CABG Better in Elderly, PCI Better in Young?

Abstract & Commentary

By Andrew J. Boyle, MBBS, PhD, Assistant Professor of Medicine, Interventional Cardiology, University of California, San Francisco.

Source: Flather M, et al. The effect of age on outcomes of coronary artery bypass surgery compared with balloon angioplasty or bare-metal stent implantation among patients with multivessel coronary disease. A collaborative analysis of individual patient data from 10 randomized trials. J Am Coll Cardiol 2012;60:2150-2157.

As our population ages and outcomes from revascularization also improve, more elderly patients are being referred for coronary artery bypass graft surgery (CABG) and for percutaneous coronary intervention (PCI). Current guidelines do not include age-specific recommendations for the choice of revascularization technique. Although there are several clinical trials comparing CABG and PCI, the effects of age on the outcomes remain uncertain. Therefore, Flather and colleagues performed a meta-analysis using data from 10 randomized controlled trials that compared CABG with PCI to ascertain the effects of age on outcomes from these procedures. Notably, all of the studies included only used balloon angioplasty or bare-metal stents; none of these studies used drug-eluting stents. The authors used individual patient-level data from 7812 patients and divided them into tertiles of age (≤ 56.2 years, 56.3-65.1 years, and ≥ 65.2 years). The primary outcome was all-cause mortality. Secondary outcomes were the composite of death or myocardial infarction (MI), repeat coronary revascularization, and angina at 1 year of follow-up.

There were significant baseline differences between the age groups, as expected. Older patients were more likely to be female and to have diabetes, hypertension, peripheral vascular disease, heart failure, and triple vessel disease, but were less likely to be smokers or to have a history of MI (all P < 0.001). However, within each age tertile, the baseline characteristics were well matched between those randomized to CABG or PCI.

Younger patients randomized to PCI had lower mortality than CABG (8% vs 11%), whereas older patients randomized to PCI had higher mortality than CABG (24% vs 20%). The CABG-to-PCI adjusted hazard ratio [HR] for all-cause mortality was described for each tertile of age, with values greater than 1.0 signifying that CABG was associated with a higher mortality than PCI, whereas values lower than 1.0 indicated CABG had lower mortality. The HR was 1.23 in the young (95% CI, 0.95-1.59), 0.89 in the middle tertile (95% CI, 0.73-1.10), and 0.79 in the oldest tertile of age (95% CI, 0.67-0.94). This relationship was the same for the combined secondary endpoint of death or MI. Of note, the CABG-to-PCI HR for mortality decreased with age and crossed 1.0 at age 59 years, suggesting that CABG is associated with lower mortality than PCI in patients > 59 years of age, but PCI is associated with lower mortality in patients < 59 years of age. The relationship between age and outcomes was similar when stratified by diabetes. The CABG-to-PCI HR for mortality was < 1.0 (i.e., favored CABG) among patients > 63 years without diabetes and among patients > 47 years with diabetes. In all age groups, PCI was associated with a higher rate of repeat revascularization than CABG. The rate of stroke was only available in six studies, but increased significantly with age and assignment to CABG. The authors conclude that patient age modifies the comparative effectiveness of CABG and PCI on hard cardiac events, with CABG favored at older ages and PCI favored at younger ages.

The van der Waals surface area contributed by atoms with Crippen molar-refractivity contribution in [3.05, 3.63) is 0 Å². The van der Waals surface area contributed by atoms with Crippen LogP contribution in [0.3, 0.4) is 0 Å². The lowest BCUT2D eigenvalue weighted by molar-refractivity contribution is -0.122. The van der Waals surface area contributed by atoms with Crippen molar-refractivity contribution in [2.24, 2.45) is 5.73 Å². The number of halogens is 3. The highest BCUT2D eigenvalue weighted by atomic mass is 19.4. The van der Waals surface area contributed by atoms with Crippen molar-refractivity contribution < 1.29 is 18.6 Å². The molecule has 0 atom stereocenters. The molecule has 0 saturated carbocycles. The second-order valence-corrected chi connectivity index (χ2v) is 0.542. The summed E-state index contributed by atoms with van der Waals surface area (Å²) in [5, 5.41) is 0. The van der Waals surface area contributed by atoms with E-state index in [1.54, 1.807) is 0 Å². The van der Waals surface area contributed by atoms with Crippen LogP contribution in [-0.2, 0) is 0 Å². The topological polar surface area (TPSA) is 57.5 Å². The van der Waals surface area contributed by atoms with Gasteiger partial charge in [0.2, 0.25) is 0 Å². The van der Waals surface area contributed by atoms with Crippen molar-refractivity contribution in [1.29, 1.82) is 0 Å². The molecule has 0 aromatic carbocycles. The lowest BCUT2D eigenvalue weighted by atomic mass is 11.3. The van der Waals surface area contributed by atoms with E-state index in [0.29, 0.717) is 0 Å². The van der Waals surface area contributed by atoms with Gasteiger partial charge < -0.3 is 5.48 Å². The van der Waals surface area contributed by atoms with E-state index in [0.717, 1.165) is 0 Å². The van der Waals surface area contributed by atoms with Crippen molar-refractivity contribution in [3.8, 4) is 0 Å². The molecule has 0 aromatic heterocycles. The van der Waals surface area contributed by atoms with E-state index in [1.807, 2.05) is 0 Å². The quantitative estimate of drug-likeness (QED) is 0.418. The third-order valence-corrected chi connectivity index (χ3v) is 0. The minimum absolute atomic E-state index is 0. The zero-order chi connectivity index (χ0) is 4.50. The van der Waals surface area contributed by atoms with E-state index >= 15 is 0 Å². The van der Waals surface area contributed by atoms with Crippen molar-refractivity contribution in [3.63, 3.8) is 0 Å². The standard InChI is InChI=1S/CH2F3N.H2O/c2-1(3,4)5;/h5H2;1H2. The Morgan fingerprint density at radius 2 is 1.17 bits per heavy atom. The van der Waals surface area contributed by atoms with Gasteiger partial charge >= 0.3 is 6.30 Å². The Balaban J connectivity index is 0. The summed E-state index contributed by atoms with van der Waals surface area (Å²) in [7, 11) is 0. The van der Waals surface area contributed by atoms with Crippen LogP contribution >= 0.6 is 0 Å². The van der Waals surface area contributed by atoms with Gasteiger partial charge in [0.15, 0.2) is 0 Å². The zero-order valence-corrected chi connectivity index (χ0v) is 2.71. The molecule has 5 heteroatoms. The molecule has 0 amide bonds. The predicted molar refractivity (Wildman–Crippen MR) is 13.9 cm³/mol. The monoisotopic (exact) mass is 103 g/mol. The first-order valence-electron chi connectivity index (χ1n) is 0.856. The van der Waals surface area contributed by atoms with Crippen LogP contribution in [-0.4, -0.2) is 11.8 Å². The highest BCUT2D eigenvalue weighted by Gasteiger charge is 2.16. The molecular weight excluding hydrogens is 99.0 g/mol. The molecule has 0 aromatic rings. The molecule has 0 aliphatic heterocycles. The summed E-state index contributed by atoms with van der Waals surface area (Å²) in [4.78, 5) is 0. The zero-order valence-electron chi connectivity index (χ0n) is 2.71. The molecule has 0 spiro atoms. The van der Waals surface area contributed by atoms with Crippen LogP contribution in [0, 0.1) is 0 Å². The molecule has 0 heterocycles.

Commentary

The debate continues about which revascularization strategy, CABG or PCI, is best. The recently presented FREEDOM trial suggests that diabetics fare better with CABG than PCI. The SYNTAX trial suggested that those with more anatomically complex coronary disease have better outcomes with CABG. The current study suggests that aging may also play a role in selecting the most appropriate subsets of patients for a particular treatment. It should be noted that this is an observational study and not a randomized trial, and as such there may be selection bias for either treatment that cannot be fully accounted for by statistical adjustment.

It may be somewhat counterintuitive that older patients have better outcomes with CABG and younger patients have lower mortality with PCI. CABG has traditionally been thought of as a superior long-term treatment option. Therefore, one would expect that younger patients have longer to live and longer to gain the benefits of CABG. One explanation may be that age acts as a surrogate for more extensive coronary artery disease. Although the authors corrected for the presence of triple vessel disease, they were unable to get further detail of anatomical extent of atherosclerosis, such as the SYNTAX score. Outcomes with PCI or CABG are worse with extensive, complex coronary disease and this may be influencing the results with age presented in this paper.

These results will not change guidelines, as they are observational in nature. However, they may help clinicians steer toward a particular strategy if clinical equipoise exists in parameters other than age. Further prospective studies are needed to elucidate the effects of aging on PCI and CABG outcomes, particularly in the era of drug-eluting stents, and taking into account parameters other than death and MI, such as cost-effectiveness and quality-of-life measures.